We’ve seen some spectacular large-scale failures of corporate governance over the last decade or so including Enron, Northern Rock, RBS, Olympus and Kodak – to name a few. There have been the inevitable responses to those failures with a series of high profile reports (Cadbury, Higgs, Walker) which made recommendations to improve corporate governance.
The latest version of the Financial Reporting Council’s Corporate Governance Code incorporates many of these recommendations. Its purpose is to facilitate effective, entrepreneurial and prudent management that can deliver the long-term success of the company. So far so good, but the code only applies to listed companies.
The majority of UK companies are unlisted which means that they are not bound by the code. That’s a shame; some have gone further and said it’s a sham – or words to that effect. To be honest, they have a point. One of the requirements of the code is to evaluate the performance of the board each year and to have this facilitated externally at least every three years. Predictably some boards have questioned the need to review their performance.
Rather than asking why they should evaluate their performance, perhaps they might have considered why they should not conduct a board evaluation? That’s immaterial now as the third year of the 2010 code has arrived, which means that the listed laggards have to comply or explain why they have not conducted an externally facilitated board evaluation in the annual reports. They are likely to comply, albeit reluctantly, in order to pacify institutional investors.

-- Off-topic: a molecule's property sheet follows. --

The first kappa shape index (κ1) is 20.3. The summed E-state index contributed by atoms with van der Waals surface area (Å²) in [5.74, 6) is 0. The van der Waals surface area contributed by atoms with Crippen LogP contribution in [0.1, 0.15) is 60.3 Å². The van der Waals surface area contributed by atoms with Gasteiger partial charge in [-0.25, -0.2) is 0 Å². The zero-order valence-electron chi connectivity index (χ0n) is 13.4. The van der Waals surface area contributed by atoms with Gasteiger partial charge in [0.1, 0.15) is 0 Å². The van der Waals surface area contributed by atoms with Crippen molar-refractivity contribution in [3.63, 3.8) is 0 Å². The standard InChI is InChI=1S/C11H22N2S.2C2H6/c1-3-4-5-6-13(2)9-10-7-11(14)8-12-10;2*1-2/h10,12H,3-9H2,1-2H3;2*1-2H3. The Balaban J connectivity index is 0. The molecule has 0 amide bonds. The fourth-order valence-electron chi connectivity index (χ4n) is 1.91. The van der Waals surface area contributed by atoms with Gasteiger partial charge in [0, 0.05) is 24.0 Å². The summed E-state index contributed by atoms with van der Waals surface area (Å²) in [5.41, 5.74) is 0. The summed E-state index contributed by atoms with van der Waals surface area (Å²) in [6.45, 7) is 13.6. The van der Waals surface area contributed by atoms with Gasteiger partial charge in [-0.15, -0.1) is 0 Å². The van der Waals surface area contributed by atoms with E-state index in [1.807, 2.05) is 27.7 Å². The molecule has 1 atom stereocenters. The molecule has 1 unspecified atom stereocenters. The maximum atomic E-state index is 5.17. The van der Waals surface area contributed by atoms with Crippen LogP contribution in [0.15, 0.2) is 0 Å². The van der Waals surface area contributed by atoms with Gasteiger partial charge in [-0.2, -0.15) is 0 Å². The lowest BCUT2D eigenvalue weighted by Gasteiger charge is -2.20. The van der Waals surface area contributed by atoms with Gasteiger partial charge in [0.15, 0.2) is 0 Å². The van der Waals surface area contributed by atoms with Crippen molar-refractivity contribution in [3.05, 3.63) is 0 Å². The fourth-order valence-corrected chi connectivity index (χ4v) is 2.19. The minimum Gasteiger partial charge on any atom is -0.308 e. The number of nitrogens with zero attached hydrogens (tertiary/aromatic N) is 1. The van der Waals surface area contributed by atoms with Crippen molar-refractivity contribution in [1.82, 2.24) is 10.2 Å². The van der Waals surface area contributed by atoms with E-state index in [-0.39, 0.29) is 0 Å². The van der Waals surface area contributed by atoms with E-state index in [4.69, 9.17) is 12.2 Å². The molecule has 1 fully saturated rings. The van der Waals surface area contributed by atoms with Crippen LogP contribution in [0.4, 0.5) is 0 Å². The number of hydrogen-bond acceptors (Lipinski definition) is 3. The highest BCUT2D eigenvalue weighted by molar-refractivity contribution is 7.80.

But what about SMEs? Although they have more room to manoeuvre than listed companies, the directors still have a set of onerous personal responsibilities defined by the Companies Act of 2006. And if they get things horribly wrong, action can be taken against directors by the company, the Crown, regulators and shareholders. The consequences can include dismissal, fines, imprisonment and disqualification.
So why wouldn’t boards of smaller companies evaluate their performance? After all they almost certainly consider it good practice to evaluate the performance of their management teams. Well, some SMEs certainly are adopting this good practice by putting the board through a periodic MoT, but I suspect that others will either wait to be compelled by legislation or end up falling by the wayside. Let’s hope not.